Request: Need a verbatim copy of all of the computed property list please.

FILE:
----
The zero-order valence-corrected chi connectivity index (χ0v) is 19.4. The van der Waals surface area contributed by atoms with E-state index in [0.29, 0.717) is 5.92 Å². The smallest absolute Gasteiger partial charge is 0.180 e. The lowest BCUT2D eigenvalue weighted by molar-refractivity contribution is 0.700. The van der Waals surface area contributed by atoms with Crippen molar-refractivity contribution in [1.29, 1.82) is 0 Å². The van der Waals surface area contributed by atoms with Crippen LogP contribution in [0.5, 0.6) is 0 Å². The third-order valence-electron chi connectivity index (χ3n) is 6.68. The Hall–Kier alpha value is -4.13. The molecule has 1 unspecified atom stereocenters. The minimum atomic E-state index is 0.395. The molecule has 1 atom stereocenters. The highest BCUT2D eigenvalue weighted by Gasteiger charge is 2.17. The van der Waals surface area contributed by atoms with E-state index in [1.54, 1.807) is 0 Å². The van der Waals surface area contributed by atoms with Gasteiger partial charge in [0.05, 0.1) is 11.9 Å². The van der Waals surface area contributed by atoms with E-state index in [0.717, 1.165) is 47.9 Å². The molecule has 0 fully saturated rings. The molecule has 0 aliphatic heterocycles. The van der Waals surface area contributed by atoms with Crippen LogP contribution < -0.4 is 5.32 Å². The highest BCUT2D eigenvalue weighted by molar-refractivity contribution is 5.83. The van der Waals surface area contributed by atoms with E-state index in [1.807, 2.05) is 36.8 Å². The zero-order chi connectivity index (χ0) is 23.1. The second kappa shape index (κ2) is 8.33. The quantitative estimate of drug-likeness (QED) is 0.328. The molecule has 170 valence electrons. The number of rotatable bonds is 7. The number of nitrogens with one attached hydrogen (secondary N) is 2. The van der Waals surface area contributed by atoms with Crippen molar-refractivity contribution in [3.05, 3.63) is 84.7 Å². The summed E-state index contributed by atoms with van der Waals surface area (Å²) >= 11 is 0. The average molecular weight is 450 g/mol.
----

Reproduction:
The zero-order valence-corrected chi connectivity index (χ0v) is 19.4. The van der Waals surface area contributed by atoms with E-state index in [0.29, 0.717) is 5.92 Å². The smallest absolute Gasteiger partial charge is 0.180 e. The lowest BCUT2D eigenvalue weighted by molar-refractivity contribution is 0.700. The van der Waals surface area contributed by atoms with Crippen molar-refractivity contribution in [1.29, 1.82) is 0 Å². The van der Waals surface area contributed by atoms with Crippen LogP contribution in [0.5, 0.6) is 0 Å². The third-order valence-electron chi connectivity index (χ3n) is 6.68. The Hall–Kier alpha value is -4.13. The molecule has 1 unspecified atom stereocenters. The minimum atomic E-state index is 0.395. The molecule has 1 atom stereocenters. The highest BCUT2D eigenvalue weighted by Gasteiger charge is 2.17. The van der Waals surface area contributed by atoms with E-state index in [1.54, 1.807) is 0 Å². The van der Waals surface area contributed by atoms with Gasteiger partial charge in [0.05, 0.1) is 11.9 Å². The van der Waals surface area contributed by atoms with E-state index in [0.717, 1.165) is 47.9 Å². The molecule has 0 fully saturated rings. The molecule has 0 aliphatic heterocycles. The van der Waals surface area contributed by atoms with Crippen LogP contribution < -0.4 is 5.32 Å². The highest BCUT2D eigenvalue weighted by molar-refractivity contribution is 5.83. The van der Waals surface area contributed by atoms with E-state index in [1.807, 2.05) is 36.8 Å². The zero-order chi connectivity index (χ0) is 23.1. The second kappa shape index (κ2) is 8.33. The quantitative estimate of drug-likeness (QED) is 0.328. The molecule has 170 valence electrons. The number of rotatable bonds is 7. The number of nitrogens with one attached hydrogen (secondary N) is 2. The van der Waals surface area contributed by atoms with Crippen molar-refractivity contribution in [3.05, 3.63) is 84.7 Å². The summed E-state index contributed by atoms with van der Waals surface area (Å²) >= 11 is 0. The average molecular weight is 450 g/mol.